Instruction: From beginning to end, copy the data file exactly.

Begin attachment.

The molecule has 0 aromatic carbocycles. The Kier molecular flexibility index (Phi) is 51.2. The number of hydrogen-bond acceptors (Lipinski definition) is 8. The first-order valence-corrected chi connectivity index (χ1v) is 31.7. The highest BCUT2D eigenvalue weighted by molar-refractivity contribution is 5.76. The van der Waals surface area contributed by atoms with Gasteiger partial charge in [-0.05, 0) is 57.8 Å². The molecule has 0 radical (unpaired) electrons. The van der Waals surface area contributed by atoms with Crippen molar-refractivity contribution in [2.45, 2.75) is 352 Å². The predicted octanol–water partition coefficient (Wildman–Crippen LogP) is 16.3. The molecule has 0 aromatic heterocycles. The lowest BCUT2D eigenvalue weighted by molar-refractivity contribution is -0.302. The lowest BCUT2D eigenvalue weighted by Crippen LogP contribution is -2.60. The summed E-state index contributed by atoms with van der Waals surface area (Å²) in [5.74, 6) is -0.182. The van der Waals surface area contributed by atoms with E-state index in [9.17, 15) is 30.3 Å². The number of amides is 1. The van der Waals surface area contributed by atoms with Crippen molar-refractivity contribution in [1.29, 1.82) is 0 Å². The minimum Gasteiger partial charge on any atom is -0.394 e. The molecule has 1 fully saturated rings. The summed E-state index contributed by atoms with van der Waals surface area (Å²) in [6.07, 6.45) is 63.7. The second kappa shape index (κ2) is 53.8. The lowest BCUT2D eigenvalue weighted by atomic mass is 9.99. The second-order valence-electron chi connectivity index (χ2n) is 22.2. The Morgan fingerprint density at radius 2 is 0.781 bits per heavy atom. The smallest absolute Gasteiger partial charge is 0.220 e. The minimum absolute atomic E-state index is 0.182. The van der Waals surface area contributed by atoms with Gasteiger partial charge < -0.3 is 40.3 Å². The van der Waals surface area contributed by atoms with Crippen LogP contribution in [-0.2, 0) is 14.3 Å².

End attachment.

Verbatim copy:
The molecule has 0 aromatic carbocycles. The Kier molecular flexibility index (Phi) is 51.2. The number of hydrogen-bond acceptors (Lipinski definition) is 8. The first-order valence-corrected chi connectivity index (χ1v) is 31.7. The highest BCUT2D eigenvalue weighted by molar-refractivity contribution is 5.76. The van der Waals surface area contributed by atoms with Gasteiger partial charge in [-0.05, 0) is 57.8 Å². The molecule has 0 radical (unpaired) electrons. The van der Waals surface area contributed by atoms with Crippen molar-refractivity contribution in [2.45, 2.75) is 352 Å². The predicted octanol–water partition coefficient (Wildman–Crippen LogP) is 16.3. The molecule has 0 aromatic heterocycles. The lowest BCUT2D eigenvalue weighted by molar-refractivity contribution is -0.302. The lowest BCUT2D eigenvalue weighted by Crippen LogP contribution is -2.60. The summed E-state index contributed by atoms with van der Waals surface area (Å²) in [5.74, 6) is -0.182. The van der Waals surface area contributed by atoms with E-state index in [9.17, 15) is 30.3 Å². The number of amides is 1. The van der Waals surface area contributed by atoms with Crippen molar-refractivity contribution in [1.29, 1.82) is 0 Å². The minimum Gasteiger partial charge on any atom is -0.394 e. The molecule has 1 fully saturated rings. The summed E-state index contributed by atoms with van der Waals surface area (Å²) in [6.07, 6.45) is 63.7. The second kappa shape index (κ2) is 53.8. The lowest BCUT2D eigenvalue weighted by atomic mass is 9.99. The second-order valence-electron chi connectivity index (χ2n) is 22.2. The Morgan fingerprint density at radius 2 is 0.781 bits per heavy atom. The smallest absolute Gasteiger partial charge is 0.220 e. The minimum absolute atomic E-state index is 0.182. The van der Waals surface area contributed by atoms with Gasteiger partial charge < -0.3 is 40.3 Å². The van der Waals surface area contributed by atoms with Crippen LogP contribution in [-0.2, 0) is 14.3 Å².